Dr. Hatch is an Associate Professor and the Lysle E Johnston, Jr. Collegiate Professor of Orthodontics at the University of Michigan Department of Orthodontics and Pediatric Dentistry. She received her dental degree from the Harvard School of Dental Medicine, and her orthodontic certificate and PhD from the University of Washington in Seattle.
Dr Hatch is certified by the American Board of Orthodontists. She currently serves as a didactic and clinical instructor for dental students and orthodontic residents. She also serves as Research Director for the Orthodontic Division to guide orthodontic residents as they work towards their M.S. and/or Ph.D. degrees. She has mentored numerous orthodontic residents on their research, four of whom have won research awards from the American Association of Orthodontists (AAO).
Dr. Hatch’s research interests include basic and translational research in bone biology and the molecular aetiology of craniofacial anomalies, as well as the development of biologic mediators for control of orthodontic tooth movement and retention. Dr. Hatch has served on the executive committee and as president of the Internal Association for Dental Research’s Craniofacial Biology Group, and also as the Great Lakes representative to the AAO Council on scientific affairs. She is a reviewer for the Angle Orthodontist, the European Journal of Orthodontics and the American Journal of Orthodontics and Dentofacial Orthopedics, as well as other scientific journals. Her research has been funded by the AAO Foundation, the Hartwell Foundation, the National Institute of Dental and Craniofacial Research (NIH/NIDCR) and Alexion Pharmaceuticals Inc.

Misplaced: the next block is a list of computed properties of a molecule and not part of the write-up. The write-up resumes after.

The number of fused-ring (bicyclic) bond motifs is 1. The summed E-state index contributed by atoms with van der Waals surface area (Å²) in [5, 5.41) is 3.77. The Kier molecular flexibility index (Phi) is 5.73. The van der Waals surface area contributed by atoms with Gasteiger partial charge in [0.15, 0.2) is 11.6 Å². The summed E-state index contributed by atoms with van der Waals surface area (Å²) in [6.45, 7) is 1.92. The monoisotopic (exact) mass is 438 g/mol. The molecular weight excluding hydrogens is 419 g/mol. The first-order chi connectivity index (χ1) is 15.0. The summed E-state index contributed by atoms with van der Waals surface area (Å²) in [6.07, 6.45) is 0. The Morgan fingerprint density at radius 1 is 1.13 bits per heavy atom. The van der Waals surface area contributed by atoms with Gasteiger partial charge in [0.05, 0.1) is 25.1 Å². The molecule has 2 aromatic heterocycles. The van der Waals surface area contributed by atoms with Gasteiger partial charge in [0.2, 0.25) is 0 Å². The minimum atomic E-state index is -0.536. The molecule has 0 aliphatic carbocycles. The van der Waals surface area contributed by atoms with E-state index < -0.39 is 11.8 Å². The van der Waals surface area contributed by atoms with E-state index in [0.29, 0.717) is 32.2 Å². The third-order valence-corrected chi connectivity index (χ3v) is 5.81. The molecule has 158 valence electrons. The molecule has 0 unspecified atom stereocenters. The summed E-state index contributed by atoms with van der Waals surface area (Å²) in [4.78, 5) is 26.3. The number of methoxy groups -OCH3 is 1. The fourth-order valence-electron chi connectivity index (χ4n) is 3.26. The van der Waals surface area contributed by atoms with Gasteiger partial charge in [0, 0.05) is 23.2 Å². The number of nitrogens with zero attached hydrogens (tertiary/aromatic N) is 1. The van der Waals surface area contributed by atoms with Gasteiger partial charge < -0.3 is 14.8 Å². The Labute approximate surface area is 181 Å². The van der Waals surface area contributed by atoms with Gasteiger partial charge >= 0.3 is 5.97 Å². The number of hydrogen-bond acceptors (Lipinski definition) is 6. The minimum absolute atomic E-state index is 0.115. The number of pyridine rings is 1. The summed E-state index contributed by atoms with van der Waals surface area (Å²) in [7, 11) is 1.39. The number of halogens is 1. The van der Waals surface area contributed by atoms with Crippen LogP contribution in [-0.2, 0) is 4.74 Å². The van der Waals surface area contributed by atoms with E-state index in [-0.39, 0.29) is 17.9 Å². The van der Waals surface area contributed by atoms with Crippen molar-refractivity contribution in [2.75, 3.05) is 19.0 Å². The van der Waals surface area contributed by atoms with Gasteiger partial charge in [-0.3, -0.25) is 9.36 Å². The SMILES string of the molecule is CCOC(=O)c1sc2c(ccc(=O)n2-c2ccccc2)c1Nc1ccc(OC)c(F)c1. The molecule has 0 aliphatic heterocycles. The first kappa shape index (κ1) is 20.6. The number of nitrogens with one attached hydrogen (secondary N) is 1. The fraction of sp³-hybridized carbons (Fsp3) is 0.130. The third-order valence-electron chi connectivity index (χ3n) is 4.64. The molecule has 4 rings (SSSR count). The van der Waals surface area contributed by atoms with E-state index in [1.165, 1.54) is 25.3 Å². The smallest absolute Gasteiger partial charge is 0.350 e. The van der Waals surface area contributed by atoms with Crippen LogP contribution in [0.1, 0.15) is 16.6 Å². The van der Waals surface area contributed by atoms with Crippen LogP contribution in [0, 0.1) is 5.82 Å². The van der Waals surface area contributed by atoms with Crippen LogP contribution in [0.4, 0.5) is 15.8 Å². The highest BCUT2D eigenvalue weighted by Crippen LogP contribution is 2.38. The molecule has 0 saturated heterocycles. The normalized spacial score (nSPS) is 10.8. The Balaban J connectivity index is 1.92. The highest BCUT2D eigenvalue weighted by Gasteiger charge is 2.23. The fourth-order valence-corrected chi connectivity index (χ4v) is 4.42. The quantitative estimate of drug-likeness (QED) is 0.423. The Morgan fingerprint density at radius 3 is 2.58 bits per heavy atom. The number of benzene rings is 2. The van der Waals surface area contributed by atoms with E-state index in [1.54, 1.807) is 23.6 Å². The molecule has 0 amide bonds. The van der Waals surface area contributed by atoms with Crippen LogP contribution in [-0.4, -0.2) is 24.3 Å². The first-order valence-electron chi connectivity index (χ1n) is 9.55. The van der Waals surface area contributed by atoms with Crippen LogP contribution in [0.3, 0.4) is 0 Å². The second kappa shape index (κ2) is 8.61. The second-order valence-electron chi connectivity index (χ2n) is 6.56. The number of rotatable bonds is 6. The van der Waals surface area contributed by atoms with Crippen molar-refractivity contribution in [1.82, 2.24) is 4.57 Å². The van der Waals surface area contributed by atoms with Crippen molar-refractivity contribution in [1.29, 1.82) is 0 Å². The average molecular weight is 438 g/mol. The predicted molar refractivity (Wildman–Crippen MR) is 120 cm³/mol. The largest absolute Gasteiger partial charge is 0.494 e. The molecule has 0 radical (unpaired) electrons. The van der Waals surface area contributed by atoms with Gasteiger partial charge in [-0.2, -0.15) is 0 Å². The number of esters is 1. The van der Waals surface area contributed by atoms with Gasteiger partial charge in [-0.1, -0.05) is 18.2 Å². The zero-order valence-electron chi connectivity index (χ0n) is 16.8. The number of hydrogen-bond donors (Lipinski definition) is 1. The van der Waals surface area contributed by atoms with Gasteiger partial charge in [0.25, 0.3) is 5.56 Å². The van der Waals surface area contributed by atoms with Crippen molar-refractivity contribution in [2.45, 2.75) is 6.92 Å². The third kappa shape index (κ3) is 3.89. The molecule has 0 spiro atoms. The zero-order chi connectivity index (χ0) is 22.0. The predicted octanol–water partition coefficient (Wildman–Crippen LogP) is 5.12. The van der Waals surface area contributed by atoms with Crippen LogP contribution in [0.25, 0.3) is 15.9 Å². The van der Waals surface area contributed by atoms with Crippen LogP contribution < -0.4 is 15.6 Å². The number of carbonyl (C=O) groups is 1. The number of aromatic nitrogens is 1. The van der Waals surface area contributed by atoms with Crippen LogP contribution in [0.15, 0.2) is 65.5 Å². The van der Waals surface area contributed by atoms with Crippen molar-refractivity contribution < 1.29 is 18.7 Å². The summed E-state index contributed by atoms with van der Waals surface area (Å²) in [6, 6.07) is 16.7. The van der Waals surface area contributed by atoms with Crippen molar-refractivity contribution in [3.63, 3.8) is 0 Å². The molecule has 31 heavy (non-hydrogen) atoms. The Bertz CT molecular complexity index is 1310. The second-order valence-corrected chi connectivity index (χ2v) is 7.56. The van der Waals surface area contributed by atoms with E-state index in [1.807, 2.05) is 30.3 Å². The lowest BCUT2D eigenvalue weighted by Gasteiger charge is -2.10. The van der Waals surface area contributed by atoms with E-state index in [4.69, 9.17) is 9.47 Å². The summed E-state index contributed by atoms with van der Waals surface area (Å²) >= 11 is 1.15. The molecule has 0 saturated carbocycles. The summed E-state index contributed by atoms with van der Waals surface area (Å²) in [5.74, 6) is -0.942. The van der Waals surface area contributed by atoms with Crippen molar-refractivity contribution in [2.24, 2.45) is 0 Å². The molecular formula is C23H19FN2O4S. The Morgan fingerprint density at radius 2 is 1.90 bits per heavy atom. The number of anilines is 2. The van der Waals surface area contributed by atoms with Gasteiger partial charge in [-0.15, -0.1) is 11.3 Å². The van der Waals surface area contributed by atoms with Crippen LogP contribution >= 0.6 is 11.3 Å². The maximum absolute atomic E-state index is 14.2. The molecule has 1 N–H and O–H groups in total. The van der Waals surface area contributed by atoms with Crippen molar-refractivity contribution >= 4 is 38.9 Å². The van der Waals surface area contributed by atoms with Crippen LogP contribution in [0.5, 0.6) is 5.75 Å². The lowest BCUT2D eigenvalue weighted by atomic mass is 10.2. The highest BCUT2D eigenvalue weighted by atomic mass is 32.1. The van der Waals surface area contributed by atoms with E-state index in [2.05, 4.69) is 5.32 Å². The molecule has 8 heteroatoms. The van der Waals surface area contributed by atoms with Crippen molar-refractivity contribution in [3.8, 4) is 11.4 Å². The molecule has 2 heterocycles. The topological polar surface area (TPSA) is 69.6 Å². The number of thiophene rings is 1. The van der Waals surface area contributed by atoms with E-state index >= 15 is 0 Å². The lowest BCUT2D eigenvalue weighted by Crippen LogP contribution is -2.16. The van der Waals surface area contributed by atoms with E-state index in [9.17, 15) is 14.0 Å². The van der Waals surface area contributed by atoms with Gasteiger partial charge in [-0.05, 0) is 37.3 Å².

Pharmaceutics for Orthodontic Speed, Anchorage and Retention: what does our future hold?
Orthodontic tooth movement requires the conversion of mechanical forces into biological signals by mechanosensitive cells. This biologic process promotes bone cell activity, which allows us to move teeth through bone. Research in bone biology has advanced dramatically over this past decade. Several new drugs that control bone cell activity are in development and/or currently being given to patients for treatment of bone disease. Many of these drugs are potentially applicable for local control of orthodontic tooth movement and retention after movement. Can we translate use of these drugs into every clinical practice? Can drugs be used to speed up tooth movement? Enhance orthodontic anchorage? Minimize orthodontic relapse? In this presentation I will share results from a series of studies which demonstrate the utility of locally injected biologic mediators for control of orthodontic tooth movement and relapse after movement, including the development of novel drug delivery systems. New classes of bone responsive drugs will also be discussed.